This year ENOS has decided to donate to projects in the field to offset the carbon footprint calculated throughout the year. The first of these projects is the Seagrass Project, presented in the following article by one of the project managers:

Established in 2013 by a group of seagrass scientists, Project Seagrass is a global marine conservation organisation securing a future for seagrass. We do this by creating, empowering and collaborating with communities; by leading, championing and communicating scientific research; and taking direct action to map, conserve and restore seagrass meadows globally. We seek to reach a world in which seagrass meadows are thriving, abundant and well managed for people and planet.

Project seagrass

Every aspect of the project rests on these three pillars:

Community – we are creating a community around seagrass by generating awareness and understanding of these critical habitats. We collaborate with governments, organisations, businesses and individuals to save, protect and restore seagrass.

Research – we lead, champion and communicate cutting edge scientific research which underpins everything we do. We provide and advocate for open access data to enable effective conservation action and address the global challenges facing seagrass.

Action we conserve, restore and advocate for seagrass meadows all over the world. We develop and deploy methods and tools to make saving the world’s seagrass a reality.

We’re delighted to be supported by the European Network of Outdoor Sports, meaning together we are “Taking action together for the sustainable and responsible development of outdoor sports across Europe”.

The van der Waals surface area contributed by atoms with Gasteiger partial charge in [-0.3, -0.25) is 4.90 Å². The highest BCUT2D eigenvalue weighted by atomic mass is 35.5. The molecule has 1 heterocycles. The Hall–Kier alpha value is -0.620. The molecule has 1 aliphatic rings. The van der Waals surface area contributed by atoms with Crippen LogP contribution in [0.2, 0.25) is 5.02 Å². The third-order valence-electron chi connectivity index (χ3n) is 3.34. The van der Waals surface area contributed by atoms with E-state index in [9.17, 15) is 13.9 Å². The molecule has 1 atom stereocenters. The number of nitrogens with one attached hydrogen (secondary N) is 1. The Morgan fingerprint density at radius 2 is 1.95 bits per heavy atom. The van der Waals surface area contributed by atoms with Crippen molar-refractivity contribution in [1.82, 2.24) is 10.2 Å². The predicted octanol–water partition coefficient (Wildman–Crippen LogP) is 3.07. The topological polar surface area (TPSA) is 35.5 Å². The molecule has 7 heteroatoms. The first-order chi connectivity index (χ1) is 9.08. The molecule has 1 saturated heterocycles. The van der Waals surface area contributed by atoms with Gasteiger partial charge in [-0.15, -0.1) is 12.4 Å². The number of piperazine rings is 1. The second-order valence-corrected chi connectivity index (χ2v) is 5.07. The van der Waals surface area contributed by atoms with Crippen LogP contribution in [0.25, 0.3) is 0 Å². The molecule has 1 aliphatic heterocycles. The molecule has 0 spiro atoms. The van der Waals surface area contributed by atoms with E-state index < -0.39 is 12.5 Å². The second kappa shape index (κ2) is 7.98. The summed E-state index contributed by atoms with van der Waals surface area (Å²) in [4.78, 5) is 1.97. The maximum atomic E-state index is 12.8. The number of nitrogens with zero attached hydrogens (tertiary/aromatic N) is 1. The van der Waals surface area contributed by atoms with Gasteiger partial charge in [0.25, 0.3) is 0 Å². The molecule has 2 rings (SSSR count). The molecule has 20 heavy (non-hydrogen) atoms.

Louise Swindell, Fundraising and Relationship Manager

Should members of the ENOS network wish to support we would encourage you to take part in our Citizen Science programme, SeagrasSpotter

There are some simple steps to follow; 

  • Look at the current spotter map for local sightings of seagrass. Where is was, where it is, where it isn’t and updated sightings are all vital data in our mission to save the world’s seagrass. 
  • Plan a route – walk along the coast. (We suggest ending at a pub, although other establishments are available.) 
  • Take photos using the SeagrassSpotter app or simple take photos and upload when you get home. 

If there are a few people joining you on the walk, make it a bit of fun… 

  • Most sightings per team 
  • Most dense seagrass photo 
  • Best team photo with seagrass 
  • Rarest sighting

Find more about the project here: